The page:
"There is a premium for manufacturing highly potent compounds and the smart contract manufacturers will have these containment units," says Mr. Farris.
Ben Venue prides itself on being smart when it comes to handling potent drugs. Ms. Baker said the company is in the process of building an expansion for cytotoxic, genotoxic drugs, which will be fully contained and have restricted access. "There will be no crossover of employees from this area to other areas," she assures. In theory, she added, the risk is inside the box rather than in the surrounding area.
SAFC, which handles Category III and IV products, uses engineering controls to protect employees in addition to procedures, facility design and training. "The hardest part is solid or powder handling, where proper systems need to be in place to prevent any inhalation of drugs. Creating barriers for solid handling is critical, so every lab has an isolator that is a sealed and filtered environment," explained Mr. Bormett. "For handling liquid or solutions, we use closed systems that can be moved with pressure, vacuum or certain types of pumps. When the primary goal with both solids and liquids is containment, we also have secondary protection with suits and a supplied air system, customized for each project based on solvent compatibility."
Azopharma has also taken steps to contain danger with its "triple layer of protection." Mr. Meeks said a high containment suite has been set up within a mini-suite and then the employees working in that area wear the appropriate PPE. "Theoretically, the person will never have to make direct contact with the molecule," he said. And while Mr. Meeks admitted it might be extreme, the company monitors its employees' health to get a baseline before work on a molecule begins, during the work, and post-manufacturing.
"From our standpoint, we must have the engineering controls in place to control dust when handling these products," says Mr. Calabro. "It all comes down to protecting employees."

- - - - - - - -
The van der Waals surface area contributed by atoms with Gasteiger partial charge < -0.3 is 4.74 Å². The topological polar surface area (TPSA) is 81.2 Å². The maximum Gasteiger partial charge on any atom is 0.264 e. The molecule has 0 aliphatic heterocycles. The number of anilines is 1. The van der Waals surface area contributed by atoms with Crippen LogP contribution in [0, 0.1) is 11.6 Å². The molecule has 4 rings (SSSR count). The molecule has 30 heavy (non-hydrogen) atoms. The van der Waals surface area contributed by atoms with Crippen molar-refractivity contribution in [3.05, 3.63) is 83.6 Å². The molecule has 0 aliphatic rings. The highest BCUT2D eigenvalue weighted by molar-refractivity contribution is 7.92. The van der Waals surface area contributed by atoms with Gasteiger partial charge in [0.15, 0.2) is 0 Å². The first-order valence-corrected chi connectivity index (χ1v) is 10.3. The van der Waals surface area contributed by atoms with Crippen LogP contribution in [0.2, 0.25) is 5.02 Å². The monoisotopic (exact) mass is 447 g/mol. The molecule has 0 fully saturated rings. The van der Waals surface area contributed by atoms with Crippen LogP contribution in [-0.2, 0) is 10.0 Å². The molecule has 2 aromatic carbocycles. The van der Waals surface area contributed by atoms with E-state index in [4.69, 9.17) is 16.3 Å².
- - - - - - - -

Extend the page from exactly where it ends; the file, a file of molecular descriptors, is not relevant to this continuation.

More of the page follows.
Norwich has upgraded certain areas of its facility to handle Category II products, and has provided its employees with protective equipment, like a powered air purifying respirator (PAPR) with battery-operated HEPA filtered hood. Norwich is working with SafeBridge on a project to identify the improvements needed to upgrade its Category II areas to Category III, but Mr. Calabro admitted that handling these products has made manufacturing more laborious and longer: "The reality is that this is the cost of doing business today. How much of the market do you want to participate in?"
The Wave of the Future
According to statistics from SafeBridge, approximately 80% of today's drugs are potent, an indication that this is the wave of the future. "From a pharmaceutical development standpoint, compounds that are highly potent or cytotoxic possess attributes that greatly benefit a patient," said Azopharma's Mr. Meeks. "Making product to help patients cope with their disease state is what we do in contract manufacturing and we have to do what it takes to do it the right way and bring that care to the market."
"The wave of the future is toward targeted therapies, that 'silver bullet' drug that is delivered in lower doses because it is so powerful," says Mr. Farris. "While this is great for the patient, the worker has to be protected."
But experts warn that not every contract manufacturer has the capability of handling highly potent compounds. "Many contract labs say they can handle potent compounds because that is where pharmaceuticals are going and they see the sales opportunity," said Mr. Bormett. "Few have all the facilities, equipment, systems and procedures in place to properly handle them."